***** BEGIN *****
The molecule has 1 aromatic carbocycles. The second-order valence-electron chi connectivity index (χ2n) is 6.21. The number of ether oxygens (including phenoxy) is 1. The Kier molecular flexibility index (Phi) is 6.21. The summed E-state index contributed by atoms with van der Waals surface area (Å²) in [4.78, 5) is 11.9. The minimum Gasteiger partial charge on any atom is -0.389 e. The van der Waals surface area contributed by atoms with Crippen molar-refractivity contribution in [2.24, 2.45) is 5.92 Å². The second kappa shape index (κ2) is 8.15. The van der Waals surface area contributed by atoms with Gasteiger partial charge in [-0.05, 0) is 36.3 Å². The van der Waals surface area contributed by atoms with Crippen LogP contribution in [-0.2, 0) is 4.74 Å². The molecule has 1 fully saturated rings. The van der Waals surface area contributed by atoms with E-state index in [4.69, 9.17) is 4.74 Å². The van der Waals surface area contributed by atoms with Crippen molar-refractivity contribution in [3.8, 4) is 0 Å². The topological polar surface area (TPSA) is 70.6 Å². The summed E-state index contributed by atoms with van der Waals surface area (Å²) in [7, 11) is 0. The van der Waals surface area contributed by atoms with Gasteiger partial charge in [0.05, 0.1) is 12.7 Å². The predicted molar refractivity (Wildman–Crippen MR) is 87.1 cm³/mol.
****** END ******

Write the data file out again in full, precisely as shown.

The molecule has 1 aromatic carbocycles. The second-order valence-electron chi connectivity index (χ2n) is 6.21. The number of ether oxygens (including phenoxy) is 1. The Kier molecular flexibility index (Phi) is 6.21. The summed E-state index contributed by atoms with van der Waals surface area (Å²) in [4.78, 5) is 11.9. The minimum Gasteiger partial charge on any atom is -0.389 e. The van der Waals surface area contributed by atoms with Crippen molar-refractivity contribution in [2.24, 2.45) is 5.92 Å². The second kappa shape index (κ2) is 8.15. The van der Waals surface area contributed by atoms with Gasteiger partial charge in [-0.05, 0) is 36.3 Å². The van der Waals surface area contributed by atoms with Crippen LogP contribution in [-0.2, 0) is 4.74 Å². The molecule has 1 fully saturated rings. The van der Waals surface area contributed by atoms with E-state index in [4.69, 9.17) is 4.74 Å². The van der Waals surface area contributed by atoms with Crippen molar-refractivity contribution in [3.8, 4) is 0 Å². The topological polar surface area (TPSA) is 70.6 Å². The summed E-state index contributed by atoms with van der Waals surface area (Å²) in [7, 11) is 0. The van der Waals surface area contributed by atoms with Gasteiger partial charge in [0.05, 0.1) is 12.7 Å². The predicted molar refractivity (Wildman–Crippen MR) is 87.1 cm³/mol.